The Pilatus B4 is a 15 meter Standard Class Sailplane. This ship is a dream to fly. It also has some flight characteristics you need to be aware of. This document will give you an idea of what to expect from this fantastic aircraft.
The basics you've learned while flying the 2-33, 1-26 and the Blanik will serve you well in any glider you fly in the future. However, outside of the basics, the Pilatus doesn't fly like any of the gliders mentioned previously due to differing configuration and improved performance. A good coorelation is the 2-33 is like driving the family station wagon - exciting because it was what you learned in, but not much in the way of handling or performance. The 1-26 is like an MG Midget - better handling and lots of fun to zip around in, but again, not much in the way of performance. The Pilatus is like a Corvette - sleek and probably your first taste of what performance is all about. Maybe someday you'll decide your ready for a glass ship - the Ferrari (but that's a discussion for another time).
How can a pilot not accustomed to flying high perfromance gliders safely transition to the Pilatus? The flight instructor is the key to this operation - and a checkout by a qualified LESC CFIG is required prior to your first flight in any LESC glider. Several dual flights in the Blanik L-13 may be required for a signoff. The following notes will also be helpful and should be digested by the aspiring Pilatus pilot before the actual check out session with their instructor. The experience required to fly LESC's Pilatus (and all of LESC's gliders for that matter) is described in the LESC Standard Operationg Procedures.
|Student pilots:||A minimum of 25 solo flights in a 1-26 or higher performance aircraft. Holds SSA “A”, “B”, “C” and “Bronze” badges. Has logged three (or more if required) dual instructional flights in a higher performance glider with retractable landing gear. Satisfactorily demonstrates flight skills during dual check ride (with LESC, preferably in the Blanik), and completes the written test for the Pilatus.|
|Licensed pilots:||A minimum of 25 solo flights in a 1-26 or higher performance aircraft. Has logged at least three flights of dual or solo time in a higher performance retractable landing gear glider. Satisfactorily demonstrates flight skills during dual check ride (preferably in a Blanik or higher performance 2 place), and completes the written test for the Pilatus.|
Obtain a copy of the Flight / Operating Manual for the Pilatus B4. Memorize the airspeeds for minimum sink and best glide. Consider proper approach speeds for varying surface winds and turbulence.
|List the appropriate performance limitations and speeds (in KTS):|
|Minimum sink speed:|
|Maximum aero tow speed:|
|Maximum ground launch speed:|
|Never exceed speed:|
|Best L/D speed:|
|What is the sink rate @ best L/D:|
|Maximum gross weight:|
|Maximum pilot weight:|
|Minimum pilot weight:|
|Maximum positive load factor:|
|Maximum negative load factor:|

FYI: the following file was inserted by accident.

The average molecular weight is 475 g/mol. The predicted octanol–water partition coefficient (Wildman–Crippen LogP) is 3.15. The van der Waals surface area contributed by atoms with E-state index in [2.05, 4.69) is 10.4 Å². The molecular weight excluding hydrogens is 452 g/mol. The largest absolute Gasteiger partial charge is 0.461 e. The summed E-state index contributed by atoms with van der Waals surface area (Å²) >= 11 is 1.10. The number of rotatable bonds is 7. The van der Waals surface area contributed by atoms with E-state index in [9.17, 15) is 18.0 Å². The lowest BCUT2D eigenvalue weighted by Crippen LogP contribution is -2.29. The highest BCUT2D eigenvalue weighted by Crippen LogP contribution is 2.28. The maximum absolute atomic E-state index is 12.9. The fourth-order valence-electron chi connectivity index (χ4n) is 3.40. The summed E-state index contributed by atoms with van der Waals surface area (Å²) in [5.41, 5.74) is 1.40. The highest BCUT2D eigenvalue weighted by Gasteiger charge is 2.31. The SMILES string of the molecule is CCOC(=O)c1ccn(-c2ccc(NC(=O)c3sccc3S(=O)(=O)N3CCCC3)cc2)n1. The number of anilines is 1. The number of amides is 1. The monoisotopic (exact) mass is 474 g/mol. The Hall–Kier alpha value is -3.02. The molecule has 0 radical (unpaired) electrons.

There are several features of the Pilatus that are very different from other sailplanes you've been flying. One of the more obvious is noticed as you walk up to the glider - it has a "T" tail. "T" tail aircaft have different handling and performance characteristics than and aircraft with a conventional tail configuration (more on this later).
Another obvious characteristic is that the Pilatus, like the Blanik L-13, sits on the tail and has no skid. Nothing new here for those familiar with the Blanik (which you should have used for your Platus checkout), just somehting to be aware of.
The Pilatus has a fully retractable main gear. The Blanik has a semi-retractable gear which is more forgiving of gear up landings. The Tost tow hitch is also located inside the wheel well. This means the gear must be down as long as you are on tow. Speaking of the tow hitch, the Tost hook requires the use of the small, oval shaped, Tost ring. Make sure your line personell are aware, and that you visually inspect this ring (and the Schweizer ring it's attached to) for cracks and bends prior to hook up.
Next is the preflight inspection. If possible do a dry run on this before your actual check out with your instructor. The manual will show you what to check and your instructor will cover the preflight in deatail. Since the Pilatus is a fully aerobatic aircraft, it's quite possible that the pilot before you may have over stressed the airframe. Pay particular attention to any wrinkles, dents or tears in the skin. Lokk for loose or popped rivets. Check to make sure that the conrol surfaces havenot been "slammed around". At this time be sure you understand the center of gravity and gross weight limitations of your particular glider. If you are a light weight you may need seat ballast under your cushion, or should you be a heavy weight see if seat ballast was removed after a previous flight. Also chek for the presence of ballast in the factory balast location on the empenage.